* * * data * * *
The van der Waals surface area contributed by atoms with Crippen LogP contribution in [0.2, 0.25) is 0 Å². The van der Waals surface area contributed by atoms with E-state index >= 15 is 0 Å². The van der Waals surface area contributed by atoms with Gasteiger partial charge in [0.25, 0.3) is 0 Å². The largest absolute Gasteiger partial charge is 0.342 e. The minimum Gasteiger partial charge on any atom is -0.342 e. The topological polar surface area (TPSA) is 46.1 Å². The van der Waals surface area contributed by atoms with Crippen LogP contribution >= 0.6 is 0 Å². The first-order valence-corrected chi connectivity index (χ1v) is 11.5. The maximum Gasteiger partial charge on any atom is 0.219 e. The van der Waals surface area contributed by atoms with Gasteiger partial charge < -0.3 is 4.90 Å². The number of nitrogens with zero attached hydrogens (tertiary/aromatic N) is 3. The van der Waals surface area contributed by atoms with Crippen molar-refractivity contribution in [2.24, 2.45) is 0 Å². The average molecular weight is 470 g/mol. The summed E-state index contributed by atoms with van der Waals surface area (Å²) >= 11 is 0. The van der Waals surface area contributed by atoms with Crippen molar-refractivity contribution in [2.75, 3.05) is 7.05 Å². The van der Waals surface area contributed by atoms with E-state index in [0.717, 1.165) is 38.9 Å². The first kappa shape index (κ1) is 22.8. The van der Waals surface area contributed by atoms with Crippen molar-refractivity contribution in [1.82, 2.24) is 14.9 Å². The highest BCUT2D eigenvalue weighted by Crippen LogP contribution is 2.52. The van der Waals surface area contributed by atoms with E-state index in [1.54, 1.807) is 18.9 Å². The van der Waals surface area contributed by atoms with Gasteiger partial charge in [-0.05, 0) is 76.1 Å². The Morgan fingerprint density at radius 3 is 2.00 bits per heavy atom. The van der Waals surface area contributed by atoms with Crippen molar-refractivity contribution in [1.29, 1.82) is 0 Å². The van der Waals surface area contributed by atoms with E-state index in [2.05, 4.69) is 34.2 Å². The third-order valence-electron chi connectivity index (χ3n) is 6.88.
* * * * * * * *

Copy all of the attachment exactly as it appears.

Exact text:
The van der Waals surface area contributed by atoms with Crippen LogP contribution in [0.2, 0.25) is 0 Å². The van der Waals surface area contributed by atoms with E-state index >= 15 is 0 Å². The van der Waals surface area contributed by atoms with Gasteiger partial charge in [0.25, 0.3) is 0 Å². The largest absolute Gasteiger partial charge is 0.342 e. The minimum Gasteiger partial charge on any atom is -0.342 e. The topological polar surface area (TPSA) is 46.1 Å². The van der Waals surface area contributed by atoms with Crippen LogP contribution >= 0.6 is 0 Å². The first-order valence-corrected chi connectivity index (χ1v) is 11.5. The maximum Gasteiger partial charge on any atom is 0.219 e. The van der Waals surface area contributed by atoms with Gasteiger partial charge < -0.3 is 4.90 Å². The number of nitrogens with zero attached hydrogens (tertiary/aromatic N) is 3. The van der Waals surface area contributed by atoms with Crippen molar-refractivity contribution in [2.24, 2.45) is 0 Å². The average molecular weight is 470 g/mol. The summed E-state index contributed by atoms with van der Waals surface area (Å²) >= 11 is 0. The van der Waals surface area contributed by atoms with Crippen molar-refractivity contribution in [2.75, 3.05) is 7.05 Å². The van der Waals surface area contributed by atoms with E-state index in [0.717, 1.165) is 38.9 Å². The first kappa shape index (κ1) is 22.8. The van der Waals surface area contributed by atoms with Crippen molar-refractivity contribution in [1.82, 2.24) is 14.9 Å². The highest BCUT2D eigenvalue weighted by Crippen LogP contribution is 2.52. The van der Waals surface area contributed by atoms with E-state index in [1.54, 1.807) is 18.9 Å². The van der Waals surface area contributed by atoms with Gasteiger partial charge in [-0.05, 0) is 76.1 Å². The Morgan fingerprint density at radius 3 is 2.00 bits per heavy atom. The van der Waals surface area contributed by atoms with Crippen molar-refractivity contribution in [1.29, 1.82) is 0 Å². The van der Waals surface area contributed by atoms with E-state index in [2.05, 4.69) is 34.2 Å². The third-order valence-electron chi connectivity index (χ3n) is 6.88.